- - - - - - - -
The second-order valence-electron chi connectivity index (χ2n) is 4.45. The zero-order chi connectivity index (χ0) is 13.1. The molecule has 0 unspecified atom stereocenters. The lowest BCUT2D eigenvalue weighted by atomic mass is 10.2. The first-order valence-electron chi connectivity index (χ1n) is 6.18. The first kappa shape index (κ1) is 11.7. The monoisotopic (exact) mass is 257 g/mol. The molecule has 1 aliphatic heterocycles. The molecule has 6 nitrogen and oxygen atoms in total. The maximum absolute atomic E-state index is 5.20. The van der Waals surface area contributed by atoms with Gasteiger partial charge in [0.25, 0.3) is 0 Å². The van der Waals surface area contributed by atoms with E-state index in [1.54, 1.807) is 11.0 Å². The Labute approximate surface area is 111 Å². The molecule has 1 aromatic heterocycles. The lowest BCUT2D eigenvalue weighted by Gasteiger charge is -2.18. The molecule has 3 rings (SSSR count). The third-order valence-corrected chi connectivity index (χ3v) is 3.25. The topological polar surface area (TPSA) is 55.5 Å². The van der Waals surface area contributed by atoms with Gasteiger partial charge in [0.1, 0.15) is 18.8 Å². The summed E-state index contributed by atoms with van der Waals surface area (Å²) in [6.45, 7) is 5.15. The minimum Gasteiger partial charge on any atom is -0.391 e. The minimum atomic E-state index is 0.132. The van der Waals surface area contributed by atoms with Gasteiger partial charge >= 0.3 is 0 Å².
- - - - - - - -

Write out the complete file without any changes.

The second-order valence-electron chi connectivity index (χ2n) is 4.45. The zero-order chi connectivity index (χ0) is 13.1. The molecule has 0 unspecified atom stereocenters. The lowest BCUT2D eigenvalue weighted by atomic mass is 10.2. The first-order valence-electron chi connectivity index (χ1n) is 6.18. The first kappa shape index (κ1) is 11.7. The monoisotopic (exact) mass is 257 g/mol. The molecule has 1 aliphatic heterocycles. The molecule has 6 nitrogen and oxygen atoms in total. The maximum absolute atomic E-state index is 5.20. The van der Waals surface area contributed by atoms with Gasteiger partial charge in [0.25, 0.3) is 0 Å². The van der Waals surface area contributed by atoms with E-state index in [1.54, 1.807) is 11.0 Å². The Labute approximate surface area is 111 Å². The molecule has 1 aromatic heterocycles. The lowest BCUT2D eigenvalue weighted by Gasteiger charge is -2.18. The molecule has 3 rings (SSSR count). The third-order valence-corrected chi connectivity index (χ3v) is 3.25. The topological polar surface area (TPSA) is 55.5 Å². The van der Waals surface area contributed by atoms with Gasteiger partial charge in [0.1, 0.15) is 18.8 Å². The summed E-state index contributed by atoms with van der Waals surface area (Å²) in [6.45, 7) is 5.15. The minimum Gasteiger partial charge on any atom is -0.391 e. The minimum atomic E-state index is 0.132. The van der Waals surface area contributed by atoms with Gasteiger partial charge >= 0.3 is 0 Å².